The book by Tom Carhart about Lee’s plan on Gettysburg argues that Lee wanted to divide the defender’s troops and achieve a divide and conquer win. Carhart relies on the fact that Lee was a very good confederate strategist and he would not have taken his army to the slaughter without an elaborate plan on how to win.

However, this argument does not hold water. Lee indeed had an elaborate plan. But he thought that it would be easy to take out the troops that were [perched on top of the hills. This would push the other troops towards Cemetery Hill and Culp’s Hill. They would be trapped and since Lee had more soldier’s it would be easier to finish the troops.

On day 3 in the East Cavalry Field, Lee had anticipated fewer soldiers and so, he sent out fewer numbers. It is interesting to note that despite having fewer soldiers, Lee’s troops caused more damage. They killed more than 8000 soldiers and lost approximately 6000 soldiers. This just goes to show that Lee had a good plan on attacking the opponents.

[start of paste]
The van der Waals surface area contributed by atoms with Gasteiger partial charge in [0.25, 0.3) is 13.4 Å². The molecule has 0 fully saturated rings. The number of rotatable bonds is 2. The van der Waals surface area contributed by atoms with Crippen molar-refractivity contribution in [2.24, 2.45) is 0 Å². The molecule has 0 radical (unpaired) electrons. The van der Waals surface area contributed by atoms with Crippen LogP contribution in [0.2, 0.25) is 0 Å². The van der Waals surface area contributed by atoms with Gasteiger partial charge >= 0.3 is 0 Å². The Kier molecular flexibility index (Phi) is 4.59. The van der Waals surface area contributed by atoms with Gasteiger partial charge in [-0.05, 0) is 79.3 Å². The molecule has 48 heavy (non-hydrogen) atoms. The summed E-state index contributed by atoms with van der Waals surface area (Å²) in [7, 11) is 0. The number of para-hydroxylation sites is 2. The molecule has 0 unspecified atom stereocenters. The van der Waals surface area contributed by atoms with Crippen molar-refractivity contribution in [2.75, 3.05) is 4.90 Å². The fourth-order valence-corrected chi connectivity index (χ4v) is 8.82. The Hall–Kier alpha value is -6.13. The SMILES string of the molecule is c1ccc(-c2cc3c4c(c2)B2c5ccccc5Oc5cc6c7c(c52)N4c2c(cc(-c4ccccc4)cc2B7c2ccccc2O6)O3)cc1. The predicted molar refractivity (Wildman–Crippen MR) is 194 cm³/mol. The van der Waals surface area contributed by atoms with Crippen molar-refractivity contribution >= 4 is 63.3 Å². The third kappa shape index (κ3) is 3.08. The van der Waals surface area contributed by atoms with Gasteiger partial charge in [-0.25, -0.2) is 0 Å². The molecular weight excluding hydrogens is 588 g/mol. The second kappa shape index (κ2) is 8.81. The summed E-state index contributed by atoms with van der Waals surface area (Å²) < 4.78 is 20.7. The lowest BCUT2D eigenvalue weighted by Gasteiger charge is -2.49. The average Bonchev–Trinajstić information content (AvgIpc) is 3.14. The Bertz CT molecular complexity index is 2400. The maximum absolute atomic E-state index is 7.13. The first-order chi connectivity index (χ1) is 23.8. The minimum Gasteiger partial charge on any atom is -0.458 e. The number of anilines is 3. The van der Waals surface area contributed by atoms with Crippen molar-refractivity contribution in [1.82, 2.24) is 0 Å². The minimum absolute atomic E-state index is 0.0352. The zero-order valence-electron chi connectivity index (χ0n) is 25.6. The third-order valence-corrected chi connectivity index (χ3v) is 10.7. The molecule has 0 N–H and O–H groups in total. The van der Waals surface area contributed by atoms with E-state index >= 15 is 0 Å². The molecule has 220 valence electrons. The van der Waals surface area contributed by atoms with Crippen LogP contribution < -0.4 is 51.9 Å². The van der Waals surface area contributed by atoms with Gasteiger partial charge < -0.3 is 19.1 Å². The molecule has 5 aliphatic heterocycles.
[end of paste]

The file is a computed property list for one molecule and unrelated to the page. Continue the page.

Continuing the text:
In addition to this, the book claims that Lee wanted Pickett and Stuart from the northeast side. However, this would have been an impossible and bad strategy. The two troops would have been lying out in the field waiting for the other troops to push the opponents towards Culp and Cemetery Hills. However, the assumption that the other troops would have been successful caused the Confederation more lives than they anticipated. There is no argument regarding the prowess of Lee. However, in this particular war, his strategy failed.